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"It's all Greek to me - San Vitale" Basilica di San Vitale Tip by iandsmith

Basilica di San Vitale, Ravenna: 39 reviews and 118 photos

  Floor mosaics
by iandsmith
  • Floor mosaics - Ravenna
      Floor mosaics
    by iandsmith
  • It's all Greek to me - San Vitale - Ravenna
  • Classical columns - Ravenna
      Classical columns
    by iandsmith

The church was begun by Bishop Ecclesius in 527, when Ravenna was under the rule of the Ostrogoths, and completed by the 27th Bishop of Ravenna, Maximian, in 548 during the Byzantine Exarchate of Ravenna. Though the architect of this church is unknown, he was unquestionably among the best architects of his time.
The church is built on an octagonal plan. The building has not only Roman elements (the dome, shape of doorways, stepped towers) but Byzantine also (polygonal apse, capitals, narrow bricks, etc).
However, the church is most famous for its wealth of Byzantine mosaics, the largest and best preserved outside of Constantinople itself. The church is of extreme importance in Byzantine art, as it is the only major church from the period of Emperor Justinian to survive virtually intact to the present day; furthermore, it is thought to reflect the design of the Byzantine Imperial Palace Audience Chamber, of which nothing at all survives.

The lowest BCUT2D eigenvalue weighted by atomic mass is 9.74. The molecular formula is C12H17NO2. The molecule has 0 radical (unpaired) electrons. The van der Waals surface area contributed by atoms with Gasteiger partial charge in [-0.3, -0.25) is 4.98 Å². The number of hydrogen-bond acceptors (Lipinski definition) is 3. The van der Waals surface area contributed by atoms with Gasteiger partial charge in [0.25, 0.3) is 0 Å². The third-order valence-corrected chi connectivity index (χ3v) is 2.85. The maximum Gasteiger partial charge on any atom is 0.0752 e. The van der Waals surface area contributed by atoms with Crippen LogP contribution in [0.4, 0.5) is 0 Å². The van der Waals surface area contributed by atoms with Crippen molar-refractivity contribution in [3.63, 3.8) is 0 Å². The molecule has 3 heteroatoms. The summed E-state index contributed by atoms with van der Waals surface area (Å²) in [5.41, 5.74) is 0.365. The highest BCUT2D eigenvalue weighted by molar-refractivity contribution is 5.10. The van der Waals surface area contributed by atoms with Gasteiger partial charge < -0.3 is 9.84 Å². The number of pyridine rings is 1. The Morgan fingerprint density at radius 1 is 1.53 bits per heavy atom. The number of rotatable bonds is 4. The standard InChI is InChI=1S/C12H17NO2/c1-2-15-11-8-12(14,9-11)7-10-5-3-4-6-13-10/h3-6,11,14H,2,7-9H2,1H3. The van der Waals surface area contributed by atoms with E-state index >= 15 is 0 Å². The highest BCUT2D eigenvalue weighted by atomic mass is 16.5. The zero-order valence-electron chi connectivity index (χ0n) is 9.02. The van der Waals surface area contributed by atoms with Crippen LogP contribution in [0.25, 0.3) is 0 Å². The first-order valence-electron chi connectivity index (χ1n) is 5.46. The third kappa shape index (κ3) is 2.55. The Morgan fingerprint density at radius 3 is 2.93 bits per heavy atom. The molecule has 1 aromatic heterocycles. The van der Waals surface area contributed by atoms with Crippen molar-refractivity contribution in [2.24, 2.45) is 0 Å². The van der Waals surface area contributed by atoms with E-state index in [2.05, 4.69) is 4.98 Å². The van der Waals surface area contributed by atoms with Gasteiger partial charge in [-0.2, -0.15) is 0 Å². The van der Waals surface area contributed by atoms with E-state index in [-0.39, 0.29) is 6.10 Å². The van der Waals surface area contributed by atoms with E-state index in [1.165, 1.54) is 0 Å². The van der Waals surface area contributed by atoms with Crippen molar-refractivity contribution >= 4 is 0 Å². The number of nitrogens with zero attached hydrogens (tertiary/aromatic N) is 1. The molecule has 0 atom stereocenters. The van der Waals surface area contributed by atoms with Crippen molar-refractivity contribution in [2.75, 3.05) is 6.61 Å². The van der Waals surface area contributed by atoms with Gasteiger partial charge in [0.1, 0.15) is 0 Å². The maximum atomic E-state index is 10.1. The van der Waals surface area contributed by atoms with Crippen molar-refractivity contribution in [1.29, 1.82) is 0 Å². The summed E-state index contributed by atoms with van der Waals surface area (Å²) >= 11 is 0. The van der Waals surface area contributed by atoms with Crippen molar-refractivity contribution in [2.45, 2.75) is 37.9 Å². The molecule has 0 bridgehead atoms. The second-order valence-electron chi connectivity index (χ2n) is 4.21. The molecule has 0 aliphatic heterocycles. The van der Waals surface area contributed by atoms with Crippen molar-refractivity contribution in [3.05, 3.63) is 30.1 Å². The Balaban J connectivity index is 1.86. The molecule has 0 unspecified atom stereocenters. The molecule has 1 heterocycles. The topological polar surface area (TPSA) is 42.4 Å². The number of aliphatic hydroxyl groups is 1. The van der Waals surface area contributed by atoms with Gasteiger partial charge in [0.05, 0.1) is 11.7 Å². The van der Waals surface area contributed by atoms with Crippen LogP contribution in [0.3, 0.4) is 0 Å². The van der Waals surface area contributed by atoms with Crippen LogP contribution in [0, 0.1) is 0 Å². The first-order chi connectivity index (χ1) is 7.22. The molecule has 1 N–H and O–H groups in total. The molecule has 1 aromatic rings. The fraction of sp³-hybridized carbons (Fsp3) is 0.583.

According to legend, the church was erected on the site of the martyrdom of Saint Vitalis.
However, there is some confusion as to whether this is the Saint Vitalis of Milan, or the Saint Vitale whose body was discovered together with that of Saint Agricola, by Saint Ambrose in Bologna in 393.
The construction of the church was sponsored by a Greek banker, Julius Argentarius, of whom very little is known, except that he also sponsored the construction of the Basilica of Sant' Apollinare in Classe at around the same time. The final cost amounted to 26,000 gold pieces (solidi).
The true sponsor may have been the Byzantine Emperor, who used such church construction projects as propaganda and as a way of speeding up the incorporation of new territory into the Empire.
Though Justinian was the influence of not only this but others in Ravenna, he never actually set foot in the city.

Address: Via San Vitale

Review Helpfulness: 2.5 out of 5 stars

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  • Written Dec 27, 2009
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